New course to ‘help supermarket buyers tell shampoo from Chardonnay’

Graphic: Rob 'lather-man' Johnson

The team at the Further Education College for Alcoholic Learning (FECAL) have announced that they are to launch a new vocational course aimed entirely at supermarket buyers.

The new qualification is described by its creators as being ‘significantly different to existing courses – specifically, easier…’ and starts next month.

Low base

‘Judging by the sorry state of the drinks aisles in most UK supermarkets, it’s obvious that most of these buyers have barely even drunk alcohol before, never mind bought it for a living,’ said FECAL’s Jilly Gluedon. ‘So we needed to start from a pretty low base.’

All three of the UK’s current supermarket drinks buyers have signed up to the first course. And Gluedon is hopeful that at least one of them will complete the six-week syllabus before they are moved into an entirely unrelated department.

‘It would be a shame if they didn’t stick around long enough to get any benefit from what we’re teaching them,’ she told Fake Booze. ‘But on the plus side, the supermarkets’ policy of constantly employing people with zero experience and then moving them on once the job starts to make sense should pay for my retirement home in France.’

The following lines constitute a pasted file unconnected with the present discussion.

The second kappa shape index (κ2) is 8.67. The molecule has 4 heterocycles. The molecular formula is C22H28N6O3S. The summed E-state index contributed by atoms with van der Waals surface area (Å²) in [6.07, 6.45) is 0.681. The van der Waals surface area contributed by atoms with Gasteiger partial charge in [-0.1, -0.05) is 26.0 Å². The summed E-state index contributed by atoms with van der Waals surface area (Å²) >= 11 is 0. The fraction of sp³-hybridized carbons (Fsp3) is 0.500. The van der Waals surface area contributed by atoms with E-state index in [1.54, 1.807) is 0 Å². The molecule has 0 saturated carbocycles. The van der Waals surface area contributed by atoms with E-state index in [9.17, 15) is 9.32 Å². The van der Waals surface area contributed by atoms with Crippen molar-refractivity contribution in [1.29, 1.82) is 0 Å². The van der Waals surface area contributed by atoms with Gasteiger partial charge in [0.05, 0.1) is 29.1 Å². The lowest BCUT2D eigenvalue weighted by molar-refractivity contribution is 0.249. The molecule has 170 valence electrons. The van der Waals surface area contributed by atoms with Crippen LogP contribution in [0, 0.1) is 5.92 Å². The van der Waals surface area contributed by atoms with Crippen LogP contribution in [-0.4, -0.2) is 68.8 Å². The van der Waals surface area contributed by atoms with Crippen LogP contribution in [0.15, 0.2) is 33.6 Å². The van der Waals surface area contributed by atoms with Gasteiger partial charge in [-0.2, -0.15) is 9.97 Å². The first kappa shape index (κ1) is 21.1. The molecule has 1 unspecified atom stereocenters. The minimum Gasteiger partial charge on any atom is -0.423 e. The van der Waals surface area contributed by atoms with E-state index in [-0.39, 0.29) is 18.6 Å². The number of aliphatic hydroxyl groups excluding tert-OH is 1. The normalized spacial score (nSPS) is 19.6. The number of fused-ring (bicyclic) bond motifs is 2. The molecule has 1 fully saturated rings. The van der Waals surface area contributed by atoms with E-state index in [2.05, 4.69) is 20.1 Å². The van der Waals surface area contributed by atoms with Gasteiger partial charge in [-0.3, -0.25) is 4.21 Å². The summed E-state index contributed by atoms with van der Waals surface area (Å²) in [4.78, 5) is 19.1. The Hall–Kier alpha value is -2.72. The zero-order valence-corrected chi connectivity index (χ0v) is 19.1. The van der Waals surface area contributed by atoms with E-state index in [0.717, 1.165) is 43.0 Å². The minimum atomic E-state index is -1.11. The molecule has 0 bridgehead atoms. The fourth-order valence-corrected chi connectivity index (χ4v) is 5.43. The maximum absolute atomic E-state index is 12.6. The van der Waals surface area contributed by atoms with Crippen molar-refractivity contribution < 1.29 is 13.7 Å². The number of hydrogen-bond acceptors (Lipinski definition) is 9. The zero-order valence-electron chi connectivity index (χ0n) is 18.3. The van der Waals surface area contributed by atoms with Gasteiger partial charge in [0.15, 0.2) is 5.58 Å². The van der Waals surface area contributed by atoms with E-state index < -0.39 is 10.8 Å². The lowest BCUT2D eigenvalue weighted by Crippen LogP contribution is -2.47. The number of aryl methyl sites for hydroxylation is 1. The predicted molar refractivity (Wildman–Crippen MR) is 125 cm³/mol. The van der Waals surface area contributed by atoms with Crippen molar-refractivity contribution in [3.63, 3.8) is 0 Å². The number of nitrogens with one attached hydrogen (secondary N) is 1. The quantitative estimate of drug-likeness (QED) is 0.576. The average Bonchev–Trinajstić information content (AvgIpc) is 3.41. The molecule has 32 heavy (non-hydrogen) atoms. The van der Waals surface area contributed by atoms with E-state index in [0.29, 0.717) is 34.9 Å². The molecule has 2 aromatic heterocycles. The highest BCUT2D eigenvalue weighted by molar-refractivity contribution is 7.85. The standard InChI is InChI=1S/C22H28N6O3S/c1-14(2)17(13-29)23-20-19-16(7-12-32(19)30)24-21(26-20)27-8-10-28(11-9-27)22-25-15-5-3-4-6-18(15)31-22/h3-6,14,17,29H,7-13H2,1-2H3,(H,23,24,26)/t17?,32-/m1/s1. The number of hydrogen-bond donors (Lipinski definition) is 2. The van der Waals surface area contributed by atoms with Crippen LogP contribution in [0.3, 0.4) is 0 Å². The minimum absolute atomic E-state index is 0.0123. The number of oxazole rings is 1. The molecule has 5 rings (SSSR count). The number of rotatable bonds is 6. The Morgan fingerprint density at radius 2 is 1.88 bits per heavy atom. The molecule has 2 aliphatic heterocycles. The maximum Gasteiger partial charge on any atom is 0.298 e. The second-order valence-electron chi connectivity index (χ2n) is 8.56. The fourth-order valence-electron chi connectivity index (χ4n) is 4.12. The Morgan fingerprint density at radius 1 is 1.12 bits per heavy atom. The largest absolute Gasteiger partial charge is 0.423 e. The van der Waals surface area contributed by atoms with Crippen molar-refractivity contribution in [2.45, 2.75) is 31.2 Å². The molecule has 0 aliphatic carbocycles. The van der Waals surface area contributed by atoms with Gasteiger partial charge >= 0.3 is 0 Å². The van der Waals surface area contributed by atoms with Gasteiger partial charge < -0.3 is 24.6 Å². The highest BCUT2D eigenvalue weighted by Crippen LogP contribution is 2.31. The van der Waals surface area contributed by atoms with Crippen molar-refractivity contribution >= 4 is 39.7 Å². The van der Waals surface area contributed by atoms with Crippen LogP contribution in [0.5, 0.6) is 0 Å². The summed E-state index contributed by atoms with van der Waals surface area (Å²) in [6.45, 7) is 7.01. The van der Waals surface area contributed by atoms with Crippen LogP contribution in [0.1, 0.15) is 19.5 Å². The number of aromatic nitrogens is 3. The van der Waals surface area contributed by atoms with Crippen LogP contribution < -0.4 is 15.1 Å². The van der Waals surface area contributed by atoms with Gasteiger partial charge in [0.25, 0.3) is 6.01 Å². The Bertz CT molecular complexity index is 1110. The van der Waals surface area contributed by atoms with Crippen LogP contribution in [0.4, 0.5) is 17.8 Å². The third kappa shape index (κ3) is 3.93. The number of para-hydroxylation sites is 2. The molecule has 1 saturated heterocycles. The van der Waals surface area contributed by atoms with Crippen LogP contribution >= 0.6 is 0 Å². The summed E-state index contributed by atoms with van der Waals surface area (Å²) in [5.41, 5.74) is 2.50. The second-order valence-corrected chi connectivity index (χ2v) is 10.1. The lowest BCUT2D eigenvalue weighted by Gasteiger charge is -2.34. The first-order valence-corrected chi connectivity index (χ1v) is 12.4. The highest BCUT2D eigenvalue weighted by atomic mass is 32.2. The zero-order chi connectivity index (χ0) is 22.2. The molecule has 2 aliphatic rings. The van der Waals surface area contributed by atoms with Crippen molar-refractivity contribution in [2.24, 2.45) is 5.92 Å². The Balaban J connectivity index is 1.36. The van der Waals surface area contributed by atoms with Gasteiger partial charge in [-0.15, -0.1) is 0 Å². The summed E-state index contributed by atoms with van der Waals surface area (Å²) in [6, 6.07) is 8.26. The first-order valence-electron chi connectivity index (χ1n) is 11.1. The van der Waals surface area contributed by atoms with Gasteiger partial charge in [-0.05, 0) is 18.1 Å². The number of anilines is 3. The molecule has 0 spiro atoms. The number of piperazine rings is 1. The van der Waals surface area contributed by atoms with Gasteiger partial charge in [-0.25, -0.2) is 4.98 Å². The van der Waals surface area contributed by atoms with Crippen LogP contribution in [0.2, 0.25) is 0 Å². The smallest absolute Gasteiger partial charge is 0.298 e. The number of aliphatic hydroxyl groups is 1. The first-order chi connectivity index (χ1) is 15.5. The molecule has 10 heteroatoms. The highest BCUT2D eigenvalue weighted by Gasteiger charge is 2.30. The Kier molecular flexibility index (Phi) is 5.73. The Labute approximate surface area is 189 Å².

Vocational venality

As well as basic product information, such as telling the difference between Chardonnay and shampoo, the course will also cover skills specific to buying such as lying, chicanery, shouting, venality and back-stabbing.

‘But we also want the course to adapt according to the demands of our clients,’ said Gluedon. ‘For instance, we’re already getting requests for modules in creative accounting and margin slashing.’

No more accidents

‘This is exactly the kind of qualification we’ve been requesting for years,’ said Giles Methadone, Pricefixer supermarkets’ head of brand perception, corporate outreach and patisserie.

 ‘Something like this should help our buyers to assess quality far more accurately.

‘And make sure they don’t accidentally buy anything good in the future.’